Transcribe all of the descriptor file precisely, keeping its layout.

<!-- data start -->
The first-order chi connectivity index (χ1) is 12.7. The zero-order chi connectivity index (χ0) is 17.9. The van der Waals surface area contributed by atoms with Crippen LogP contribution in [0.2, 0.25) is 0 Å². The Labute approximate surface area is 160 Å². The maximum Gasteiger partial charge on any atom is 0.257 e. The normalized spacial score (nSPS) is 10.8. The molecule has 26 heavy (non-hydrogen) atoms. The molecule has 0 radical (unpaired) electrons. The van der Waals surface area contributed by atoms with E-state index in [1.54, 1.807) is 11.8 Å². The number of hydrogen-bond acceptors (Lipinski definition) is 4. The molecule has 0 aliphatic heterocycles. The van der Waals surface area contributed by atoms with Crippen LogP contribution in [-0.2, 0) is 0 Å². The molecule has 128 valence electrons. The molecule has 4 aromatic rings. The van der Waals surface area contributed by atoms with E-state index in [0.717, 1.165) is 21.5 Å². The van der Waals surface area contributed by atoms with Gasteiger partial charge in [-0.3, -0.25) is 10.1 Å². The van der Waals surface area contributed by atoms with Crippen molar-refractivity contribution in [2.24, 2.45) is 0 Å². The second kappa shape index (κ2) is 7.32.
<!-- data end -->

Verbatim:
The first-order chi connectivity index (χ1) is 12.7. The zero-order chi connectivity index (χ0) is 17.9. The van der Waals surface area contributed by atoms with Crippen LogP contribution in [0.2, 0.25) is 0 Å². The Labute approximate surface area is 160 Å². The maximum Gasteiger partial charge on any atom is 0.257 e. The normalized spacial score (nSPS) is 10.8. The molecule has 26 heavy (non-hydrogen) atoms. The molecule has 0 radical (unpaired) electrons. The van der Waals surface area contributed by atoms with E-state index in [1.54, 1.807) is 11.8 Å². The number of hydrogen-bond acceptors (Lipinski definition) is 4. The molecule has 0 aliphatic heterocycles. The van der Waals surface area contributed by atoms with Crippen LogP contribution in [-0.2, 0) is 0 Å². The molecule has 128 valence electrons. The molecule has 4 aromatic rings. The van der Waals surface area contributed by atoms with E-state index in [0.717, 1.165) is 21.5 Å². The van der Waals surface area contributed by atoms with Gasteiger partial charge in [-0.3, -0.25) is 10.1 Å². The van der Waals surface area contributed by atoms with Crippen molar-refractivity contribution in [2.24, 2.45) is 0 Å². The second kappa shape index (κ2) is 7.32.